Printed in the San Angelo Standard Times, February 27, 2003

Confederate flag distorted as symbol

February 27, 2003


I think Bill Maxwell's Feb. 19 column, ''Keep fighting Confederate flag,'' was unfair. Using the standard of judgment that he applies to the Confederate flag, one would also have to call for the removal of the Stars and Stripes from all official buildings and property.

When judged fairly and in the context of the 19th century, the Confederate battle flag is no more a symbol of hate or racism than is the Stars and Stripes. Slavery existed for much longer under the Stars and Stripes than under the Confederate battle flag, and our original Constitution permitted slavery, mandated the return of fugitive slaves, protected the slave trade for 20 years and only recognized African-Americans as counting for three-fifths of white men for the purpose of determining congressional representation.

It was precisely because of these things that some early anti-slavery leaders spurned the American flag and even burned it in public. Thankfully, we've come a long way since then. What do we say to militant American Indians who don't want to see the American flag flown because to them it's a symbol of racism, broken promises and outright genocide? Certainly one can understand their feelings, but one would also hope they would be able to see the good our flag represents as well.

Or how about the atrocious wage slavery that existed in the Northern states, before, during and long after the Civil War?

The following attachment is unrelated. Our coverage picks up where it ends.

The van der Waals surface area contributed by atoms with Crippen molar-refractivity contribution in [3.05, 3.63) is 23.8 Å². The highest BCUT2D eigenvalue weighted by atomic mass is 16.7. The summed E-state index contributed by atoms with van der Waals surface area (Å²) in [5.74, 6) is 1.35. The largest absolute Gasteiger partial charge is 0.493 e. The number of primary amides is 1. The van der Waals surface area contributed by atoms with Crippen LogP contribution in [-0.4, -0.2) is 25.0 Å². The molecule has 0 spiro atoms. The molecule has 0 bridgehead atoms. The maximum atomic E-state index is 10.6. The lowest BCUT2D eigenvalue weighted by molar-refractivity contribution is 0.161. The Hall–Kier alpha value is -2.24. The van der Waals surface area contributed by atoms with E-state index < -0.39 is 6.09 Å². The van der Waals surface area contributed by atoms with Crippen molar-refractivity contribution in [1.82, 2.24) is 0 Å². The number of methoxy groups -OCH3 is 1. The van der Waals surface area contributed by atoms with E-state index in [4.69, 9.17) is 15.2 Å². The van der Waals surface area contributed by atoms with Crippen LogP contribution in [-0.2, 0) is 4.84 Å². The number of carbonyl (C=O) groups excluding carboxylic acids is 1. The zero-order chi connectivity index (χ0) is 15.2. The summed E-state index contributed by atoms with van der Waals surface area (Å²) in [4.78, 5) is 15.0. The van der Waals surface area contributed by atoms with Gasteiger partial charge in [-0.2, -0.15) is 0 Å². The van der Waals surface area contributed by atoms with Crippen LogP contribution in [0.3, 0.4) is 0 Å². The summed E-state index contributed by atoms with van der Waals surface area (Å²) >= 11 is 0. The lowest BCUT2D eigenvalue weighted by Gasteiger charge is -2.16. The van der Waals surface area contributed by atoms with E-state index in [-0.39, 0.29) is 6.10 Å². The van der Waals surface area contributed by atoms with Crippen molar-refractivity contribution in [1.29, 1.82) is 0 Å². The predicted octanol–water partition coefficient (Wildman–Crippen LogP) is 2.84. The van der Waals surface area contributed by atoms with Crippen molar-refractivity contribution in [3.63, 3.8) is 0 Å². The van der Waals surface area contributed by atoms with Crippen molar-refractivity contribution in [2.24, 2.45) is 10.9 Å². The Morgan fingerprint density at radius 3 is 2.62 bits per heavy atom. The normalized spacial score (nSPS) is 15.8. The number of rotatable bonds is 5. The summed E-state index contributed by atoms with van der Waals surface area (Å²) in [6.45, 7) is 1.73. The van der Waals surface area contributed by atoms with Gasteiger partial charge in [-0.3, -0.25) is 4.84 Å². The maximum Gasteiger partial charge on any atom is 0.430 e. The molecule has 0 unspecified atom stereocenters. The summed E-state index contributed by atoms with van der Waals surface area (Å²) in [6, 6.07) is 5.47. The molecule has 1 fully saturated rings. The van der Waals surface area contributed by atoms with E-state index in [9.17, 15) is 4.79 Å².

People forget that four of the states that fought for the Union were slave states. They also forget that four of the states that joined the Confederacy did not take part in the first wave of secession and did not secede over slavery. Those states -- Tennessee, Virginia, Arkansas and North Carolina -- did not secede with the Deep South states. They were willing to remain in the Union as long as Lincoln didn't use force against the seceded states.

Additionally, I would point out that as early as 1862 the Confederate secretary of state, Judah Benjamin, proposed abolishing slavery in exchange for European diplomatic recognition. And, two years later, in 1864, Jefferson Davis and other Confederate leaders were prepared to abolish slavery to gain European diplomatic recognition, and they made this offer to England and France.

I think this is important because it shows that independence was more important to the Confederacy's leaders than the continuation of slavery.

As Americans we rightly repudiate the bad things that have been done under our flag, and instead we emphasize the good that it represents. Similarly, those who support the official display of the Confederate battle flag, either on its own or as part of another flag, should be allowed to repudiate the bad things that were done under that symbol and to emphasize the good things that it represents, such as limited government, free trade and the rule of law.

I say these things as someone who strongly supports affirmative action and minority set-asides and who maintains a Web page devoted to educating the public about the terrible wrongs that African-Americans have suffered during much of our history.

Mike Griffith


Confederate flag distorted as symbol

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